This episode did a lot better with the winks to the audience than prior outings. Young Ivy’s appearance was the most awkward beyond the poor actresses less than stellar acting. The entire conversation really had nothing to do with the rest of the episode, it was more likely included just because these references seem to be mandatory. Mercifully Bruce and Selina didn’t hide in some cave beneath Wayne Manor despite how difficult that must have been to resist. Though judging by what he learned this episode he’s on track to being Batman sometime around season 2. I also felt that Harvey Dent was used better this week in that he was part of the tapestry that makes up the show rather than overt references to him flipping coins or making bets. In short, more of this.
A strong outing with some lingering issues that show signs of ironing out. Taking the characters outside their comfort zones was a good choice and produced some entertaining results.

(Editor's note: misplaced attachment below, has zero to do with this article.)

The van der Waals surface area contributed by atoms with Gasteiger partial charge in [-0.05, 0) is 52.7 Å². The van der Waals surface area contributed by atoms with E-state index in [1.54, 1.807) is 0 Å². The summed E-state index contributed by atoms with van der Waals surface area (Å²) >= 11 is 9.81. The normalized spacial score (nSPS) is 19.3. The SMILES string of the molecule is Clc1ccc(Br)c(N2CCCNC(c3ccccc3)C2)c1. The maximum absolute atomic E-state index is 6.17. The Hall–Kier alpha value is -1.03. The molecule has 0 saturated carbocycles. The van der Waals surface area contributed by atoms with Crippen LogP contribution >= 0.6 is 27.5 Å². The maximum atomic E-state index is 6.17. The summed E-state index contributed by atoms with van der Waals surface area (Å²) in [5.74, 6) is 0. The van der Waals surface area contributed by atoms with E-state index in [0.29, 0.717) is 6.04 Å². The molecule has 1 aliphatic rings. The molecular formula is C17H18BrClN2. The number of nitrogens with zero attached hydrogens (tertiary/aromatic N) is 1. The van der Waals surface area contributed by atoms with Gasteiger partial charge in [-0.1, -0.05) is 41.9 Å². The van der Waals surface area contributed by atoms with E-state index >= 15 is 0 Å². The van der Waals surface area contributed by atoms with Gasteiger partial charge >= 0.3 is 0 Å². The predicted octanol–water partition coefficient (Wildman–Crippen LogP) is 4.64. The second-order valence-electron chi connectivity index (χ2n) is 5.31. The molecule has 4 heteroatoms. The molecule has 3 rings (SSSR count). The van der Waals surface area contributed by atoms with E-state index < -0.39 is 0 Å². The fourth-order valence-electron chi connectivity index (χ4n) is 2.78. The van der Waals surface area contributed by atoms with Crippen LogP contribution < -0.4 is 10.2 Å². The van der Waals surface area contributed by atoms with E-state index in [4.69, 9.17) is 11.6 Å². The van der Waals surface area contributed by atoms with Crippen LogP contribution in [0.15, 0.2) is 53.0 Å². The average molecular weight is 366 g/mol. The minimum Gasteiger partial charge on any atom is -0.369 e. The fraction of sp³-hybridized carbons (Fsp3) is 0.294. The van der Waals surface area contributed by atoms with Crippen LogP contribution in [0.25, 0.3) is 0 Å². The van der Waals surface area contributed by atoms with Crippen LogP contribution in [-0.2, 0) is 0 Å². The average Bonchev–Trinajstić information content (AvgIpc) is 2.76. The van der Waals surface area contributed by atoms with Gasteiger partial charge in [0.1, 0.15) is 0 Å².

Bruce Wayne being taken out of Wayne Manor and learning the ins and outs of life for the underprivileged in Gotham City was a great choice and had some really interesting dramatic heft for the character. Their scenes were marred by some horrendous dialogue and some awkward execution but some really strong stuff here.
Alfred working with Bullock was a lot of fun. It’s great to see Sean Pertwee with more time to shine as Alfred and his investigation methods were a lot of fun. If we see more of Alfred doing this we will be onto a winner.
Gordon’s side of the episode was pretty badly done but featured a capable introduction of DC character Copperhead who is reimagined as a woman here. It was ultimately a means to an end that has Gordon placed in Arkham Asylum in a baffling plot point that I just can’t get my head around. I can see why they’re doing it and what the eventual aim is but how they went about it left a lot to be desired.
That is it for Gotham this year so I’ll continue reviewing it when it returns next year. So far it’s a bit clumsily handled but it is getting better and I hope the next part of the season will continue to get stronger.